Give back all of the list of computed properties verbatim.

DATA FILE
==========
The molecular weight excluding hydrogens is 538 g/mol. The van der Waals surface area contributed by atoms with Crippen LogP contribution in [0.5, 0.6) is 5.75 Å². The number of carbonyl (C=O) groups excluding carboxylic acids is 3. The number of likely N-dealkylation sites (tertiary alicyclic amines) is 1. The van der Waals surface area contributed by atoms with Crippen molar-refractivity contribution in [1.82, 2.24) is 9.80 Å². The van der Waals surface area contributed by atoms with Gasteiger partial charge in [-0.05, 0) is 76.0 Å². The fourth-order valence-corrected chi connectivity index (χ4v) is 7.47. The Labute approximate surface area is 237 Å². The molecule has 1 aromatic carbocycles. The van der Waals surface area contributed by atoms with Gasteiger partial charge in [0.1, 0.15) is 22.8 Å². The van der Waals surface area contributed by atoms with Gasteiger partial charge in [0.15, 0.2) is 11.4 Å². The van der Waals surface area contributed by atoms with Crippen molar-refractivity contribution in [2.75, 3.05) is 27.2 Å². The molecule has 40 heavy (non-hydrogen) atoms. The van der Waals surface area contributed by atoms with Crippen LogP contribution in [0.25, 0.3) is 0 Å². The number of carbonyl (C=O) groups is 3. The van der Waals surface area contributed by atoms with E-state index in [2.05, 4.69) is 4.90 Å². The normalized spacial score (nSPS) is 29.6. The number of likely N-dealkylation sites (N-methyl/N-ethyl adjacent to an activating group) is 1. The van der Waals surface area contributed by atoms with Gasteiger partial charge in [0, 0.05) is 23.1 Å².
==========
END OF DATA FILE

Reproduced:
The molecular weight excluding hydrogens is 538 g/mol. The van der Waals surface area contributed by atoms with Crippen LogP contribution in [0.5, 0.6) is 5.75 Å². The number of carbonyl (C=O) groups excluding carboxylic acids is 3. The number of likely N-dealkylation sites (tertiary alicyclic amines) is 1. The van der Waals surface area contributed by atoms with Crippen molar-refractivity contribution in [1.82, 2.24) is 9.80 Å². The van der Waals surface area contributed by atoms with Gasteiger partial charge in [-0.05, 0) is 76.0 Å². The fourth-order valence-corrected chi connectivity index (χ4v) is 7.47. The Labute approximate surface area is 237 Å². The molecule has 1 aromatic carbocycles. The van der Waals surface area contributed by atoms with Gasteiger partial charge in [0.1, 0.15) is 22.8 Å². The van der Waals surface area contributed by atoms with Gasteiger partial charge in [0.15, 0.2) is 11.4 Å². The van der Waals surface area contributed by atoms with Crippen molar-refractivity contribution in [2.75, 3.05) is 27.2 Å². The molecule has 40 heavy (non-hydrogen) atoms. The van der Waals surface area contributed by atoms with Crippen LogP contribution in [0.25, 0.3) is 0 Å². The number of carbonyl (C=O) groups is 3. The van der Waals surface area contributed by atoms with E-state index in [2.05, 4.69) is 4.90 Å². The normalized spacial score (nSPS) is 29.6. The number of likely N-dealkylation sites (N-methyl/N-ethyl adjacent to an activating group) is 1. The van der Waals surface area contributed by atoms with Gasteiger partial charge in [0, 0.05) is 23.1 Å².